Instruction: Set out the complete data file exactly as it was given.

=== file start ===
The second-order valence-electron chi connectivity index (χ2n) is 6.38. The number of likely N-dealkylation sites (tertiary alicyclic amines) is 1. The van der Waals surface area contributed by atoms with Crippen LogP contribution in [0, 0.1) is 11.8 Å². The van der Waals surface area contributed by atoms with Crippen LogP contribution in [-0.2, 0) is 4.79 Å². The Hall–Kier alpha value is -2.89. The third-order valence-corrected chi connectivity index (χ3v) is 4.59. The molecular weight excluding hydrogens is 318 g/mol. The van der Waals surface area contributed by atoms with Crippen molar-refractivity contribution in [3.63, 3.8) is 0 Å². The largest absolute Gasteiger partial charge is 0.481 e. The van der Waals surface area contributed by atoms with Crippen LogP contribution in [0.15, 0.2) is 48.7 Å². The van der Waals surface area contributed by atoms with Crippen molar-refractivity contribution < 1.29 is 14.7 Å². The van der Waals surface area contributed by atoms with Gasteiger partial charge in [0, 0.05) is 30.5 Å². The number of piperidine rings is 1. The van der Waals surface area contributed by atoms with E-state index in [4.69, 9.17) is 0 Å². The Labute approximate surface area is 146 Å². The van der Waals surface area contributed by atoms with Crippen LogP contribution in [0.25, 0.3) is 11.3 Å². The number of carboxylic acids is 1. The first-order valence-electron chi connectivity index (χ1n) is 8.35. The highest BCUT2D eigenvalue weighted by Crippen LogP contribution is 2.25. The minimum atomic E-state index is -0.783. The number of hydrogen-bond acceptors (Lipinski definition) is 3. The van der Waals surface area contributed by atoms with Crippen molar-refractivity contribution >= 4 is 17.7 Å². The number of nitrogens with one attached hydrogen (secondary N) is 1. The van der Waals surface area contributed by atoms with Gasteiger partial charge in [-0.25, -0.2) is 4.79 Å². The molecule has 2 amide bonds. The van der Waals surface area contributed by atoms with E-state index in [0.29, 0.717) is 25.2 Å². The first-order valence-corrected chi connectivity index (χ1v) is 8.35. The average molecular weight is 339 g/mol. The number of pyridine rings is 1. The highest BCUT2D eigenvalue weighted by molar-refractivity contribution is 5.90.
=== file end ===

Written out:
The second-order valence-electron chi connectivity index (χ2n) is 6.38. The number of likely N-dealkylation sites (tertiary alicyclic amines) is 1. The van der Waals surface area contributed by atoms with Crippen LogP contribution in [0, 0.1) is 11.8 Å². The van der Waals surface area contributed by atoms with Crippen LogP contribution in [-0.2, 0) is 4.79 Å². The Hall–Kier alpha value is -2.89. The third-order valence-corrected chi connectivity index (χ3v) is 4.59. The molecular weight excluding hydrogens is 318 g/mol. The van der Waals surface area contributed by atoms with Crippen molar-refractivity contribution in [3.63, 3.8) is 0 Å². The largest absolute Gasteiger partial charge is 0.481 e. The van der Waals surface area contributed by atoms with Crippen LogP contribution in [0.15, 0.2) is 48.7 Å². The van der Waals surface area contributed by atoms with Crippen molar-refractivity contribution < 1.29 is 14.7 Å². The van der Waals surface area contributed by atoms with Gasteiger partial charge in [0, 0.05) is 30.5 Å². The number of piperidine rings is 1. The van der Waals surface area contributed by atoms with E-state index in [4.69, 9.17) is 0 Å². The Labute approximate surface area is 146 Å². The van der Waals surface area contributed by atoms with Crippen LogP contribution in [0.25, 0.3) is 11.3 Å². The number of carboxylic acids is 1. The first-order valence-electron chi connectivity index (χ1n) is 8.35. The highest BCUT2D eigenvalue weighted by Crippen LogP contribution is 2.25. The minimum atomic E-state index is -0.783. The number of hydrogen-bond acceptors (Lipinski definition) is 3. The van der Waals surface area contributed by atoms with Crippen molar-refractivity contribution >= 4 is 17.7 Å². The number of nitrogens with one attached hydrogen (secondary N) is 1. The van der Waals surface area contributed by atoms with Gasteiger partial charge in [-0.25, -0.2) is 4.79 Å². The molecule has 2 amide bonds. The van der Waals surface area contributed by atoms with E-state index in [0.29, 0.717) is 25.2 Å². The first-order valence-corrected chi connectivity index (χ1v) is 8.35. The average molecular weight is 339 g/mol. The number of pyridine rings is 1. The highest BCUT2D eigenvalue weighted by molar-refractivity contribution is 5.90.